Editorial: Try to find compromise in Iran deal


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It’ s been nearly a month since Israeli Prime Minister Benjamin Netanyahu addressed Congress about nuclear talks with Iran. On March 3, Netanyahu made the world of U.S. politics stand still with his address.

Netanyahu’s speech to Congress illustrated one of the biggest divides between major political parties in the United States outside of an election season in recent memory. With dozens of Democratic members of Congress electing to skip the speech, the stance of the party was clear.

The thought that an Iran nuclear deal would not have been reached by today, however, was not present in the minds of global leaders who set a March 31 deadline for a deal to be reached. Yet as the seventh day of conversations in Lausanne, Switzerland, wore on and global diplomacy hung in the balance, a deal had still not been reached Wednesday when talks concluded for the day.

The Daily Iowan Editorial Board believes that any deal that may (or may not) be reached must prevent Iran, without doubt, from creating a nuclear weapon. However, as long as critical points are maintained, it may be time for the United States and other global powers to make reasonable compromises so that a deal, any deal, can be reached.

According to a video posted by USA Today, there are several major points that have been a source of delay in reaching a deal. For example, while Iran would like to increase the number of centrifuges it has from 19,000 to 200,000 the United States would like to see the opposite — a decrease in centrifuges to 6,500.

Furthermore, the video adds, world powers want Iran to ship its uranium stores to Russia or have them converted to a form that cannot be used to create the bomb — a caveat that has also been a sticking point.

The biggest sticking point of all, however, is over the gradual or quick removal of sanctions.

According to the New York Times, the Obama administration favors a phased removal of sanctions over Iran under a set of specific conditions. Meanwhile, Iran’s negotiators have demanded the upfront removal of such sanctions.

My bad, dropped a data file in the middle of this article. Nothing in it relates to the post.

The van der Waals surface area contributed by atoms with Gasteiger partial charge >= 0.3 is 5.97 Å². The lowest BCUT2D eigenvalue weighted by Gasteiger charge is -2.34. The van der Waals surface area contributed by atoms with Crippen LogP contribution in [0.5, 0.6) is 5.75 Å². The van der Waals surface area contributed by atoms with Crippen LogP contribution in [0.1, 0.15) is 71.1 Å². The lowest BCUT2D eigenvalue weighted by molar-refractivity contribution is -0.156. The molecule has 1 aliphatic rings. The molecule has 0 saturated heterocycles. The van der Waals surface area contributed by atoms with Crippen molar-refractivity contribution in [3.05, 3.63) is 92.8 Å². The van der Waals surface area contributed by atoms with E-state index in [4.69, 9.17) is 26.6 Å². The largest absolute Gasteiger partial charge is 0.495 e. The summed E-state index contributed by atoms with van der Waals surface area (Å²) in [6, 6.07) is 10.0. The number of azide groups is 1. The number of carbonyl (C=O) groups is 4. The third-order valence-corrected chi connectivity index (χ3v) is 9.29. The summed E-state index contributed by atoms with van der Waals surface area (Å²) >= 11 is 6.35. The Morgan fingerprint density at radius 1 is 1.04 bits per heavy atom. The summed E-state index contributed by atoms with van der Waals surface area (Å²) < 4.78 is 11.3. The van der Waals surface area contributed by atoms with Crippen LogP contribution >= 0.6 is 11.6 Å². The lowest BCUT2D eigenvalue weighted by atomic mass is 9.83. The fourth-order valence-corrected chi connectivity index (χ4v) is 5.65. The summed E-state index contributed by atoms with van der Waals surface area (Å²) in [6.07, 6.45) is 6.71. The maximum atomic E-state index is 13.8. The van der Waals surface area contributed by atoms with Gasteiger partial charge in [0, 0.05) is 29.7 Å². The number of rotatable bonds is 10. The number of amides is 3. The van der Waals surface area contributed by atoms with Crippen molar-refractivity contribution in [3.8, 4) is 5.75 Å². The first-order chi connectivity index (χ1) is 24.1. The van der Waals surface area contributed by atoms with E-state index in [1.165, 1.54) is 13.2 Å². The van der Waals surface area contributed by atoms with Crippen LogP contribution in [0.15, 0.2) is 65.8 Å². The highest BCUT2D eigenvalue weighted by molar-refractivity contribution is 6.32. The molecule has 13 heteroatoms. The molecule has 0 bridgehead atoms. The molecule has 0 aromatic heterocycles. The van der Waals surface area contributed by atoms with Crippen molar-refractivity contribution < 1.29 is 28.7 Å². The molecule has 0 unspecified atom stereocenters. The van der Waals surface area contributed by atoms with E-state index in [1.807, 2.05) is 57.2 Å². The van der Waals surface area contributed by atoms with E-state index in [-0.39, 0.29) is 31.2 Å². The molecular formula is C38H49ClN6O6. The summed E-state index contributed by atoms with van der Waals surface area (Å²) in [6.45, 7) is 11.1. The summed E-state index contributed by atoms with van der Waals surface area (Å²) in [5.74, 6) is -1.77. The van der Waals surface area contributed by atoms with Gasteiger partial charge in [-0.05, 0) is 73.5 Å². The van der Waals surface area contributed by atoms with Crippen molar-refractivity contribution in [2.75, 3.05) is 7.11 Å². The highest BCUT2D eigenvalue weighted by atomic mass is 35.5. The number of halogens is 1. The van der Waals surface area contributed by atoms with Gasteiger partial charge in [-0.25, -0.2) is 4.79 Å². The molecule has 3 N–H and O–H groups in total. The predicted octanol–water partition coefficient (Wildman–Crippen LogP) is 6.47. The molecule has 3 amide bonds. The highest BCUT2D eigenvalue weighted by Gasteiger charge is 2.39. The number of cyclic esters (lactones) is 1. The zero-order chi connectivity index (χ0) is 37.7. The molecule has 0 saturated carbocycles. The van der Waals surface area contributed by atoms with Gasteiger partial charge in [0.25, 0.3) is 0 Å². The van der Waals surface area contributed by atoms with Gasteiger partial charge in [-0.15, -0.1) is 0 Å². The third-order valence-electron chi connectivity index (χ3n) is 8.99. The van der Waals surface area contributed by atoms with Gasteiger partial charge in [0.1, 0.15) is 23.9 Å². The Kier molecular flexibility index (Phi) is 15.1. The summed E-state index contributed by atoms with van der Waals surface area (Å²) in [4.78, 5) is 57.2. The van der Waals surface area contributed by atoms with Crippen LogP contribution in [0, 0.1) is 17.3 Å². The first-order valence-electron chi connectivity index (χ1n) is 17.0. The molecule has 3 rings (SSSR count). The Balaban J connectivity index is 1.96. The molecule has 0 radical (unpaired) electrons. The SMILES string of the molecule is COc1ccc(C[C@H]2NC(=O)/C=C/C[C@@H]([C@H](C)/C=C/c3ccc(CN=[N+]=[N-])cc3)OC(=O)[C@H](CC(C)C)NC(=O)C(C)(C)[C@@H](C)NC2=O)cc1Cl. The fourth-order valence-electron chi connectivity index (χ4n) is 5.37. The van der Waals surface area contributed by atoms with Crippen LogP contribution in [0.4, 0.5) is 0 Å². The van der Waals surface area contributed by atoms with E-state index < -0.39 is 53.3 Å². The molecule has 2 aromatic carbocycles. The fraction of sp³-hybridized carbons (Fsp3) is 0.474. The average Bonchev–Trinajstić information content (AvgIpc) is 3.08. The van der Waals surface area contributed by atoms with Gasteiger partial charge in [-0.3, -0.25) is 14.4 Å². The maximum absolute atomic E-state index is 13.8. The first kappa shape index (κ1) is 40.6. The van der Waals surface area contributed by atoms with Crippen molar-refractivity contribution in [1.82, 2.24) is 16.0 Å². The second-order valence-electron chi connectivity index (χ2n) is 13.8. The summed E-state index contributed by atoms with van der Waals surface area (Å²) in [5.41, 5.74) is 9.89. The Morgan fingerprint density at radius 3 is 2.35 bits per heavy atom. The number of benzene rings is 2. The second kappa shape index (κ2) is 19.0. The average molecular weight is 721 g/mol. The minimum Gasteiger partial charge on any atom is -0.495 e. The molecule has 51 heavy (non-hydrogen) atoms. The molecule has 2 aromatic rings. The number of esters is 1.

The Obama administration and other global political powers are correct to demand sanctions be lifted only upon proof of “good behavior.” Moreover, it is entirely reasonable for global powers to ask Iran to convert its uranium stores, despite what Iran refers to as its “nuclear rights,” according to Reuters.

On points such as these, the removal of which would almost certainly allow Iran a path to nuclear weapons, the United States cannot give in to the demands of the Iranian negotiators.

However, despite the harsh rhetoric of Netanyahu a month ago, going forward without a deal may not be better than going forward with the current deal.

The battle over Iran’s nuclear power has turned Democrats and Republicans sharply against one another. While Democrats’ attempts to prevent harsh economic sanctions are appearing too weak, Republicans’ refusal for compromise may prove detrimental to success of any deal. Though the president is ultimately the decision maker on diplomacy, several Republicans have insinuated that any deal that is made could be in jeopardy depending on who is elected in the future. 

While any deal that allows Iran a path to the bomb, even on a remote chance, is unforgivable, the United States shouldn’t rule out areas of acceptable compromise. Where those areas are will be more difficult to find.

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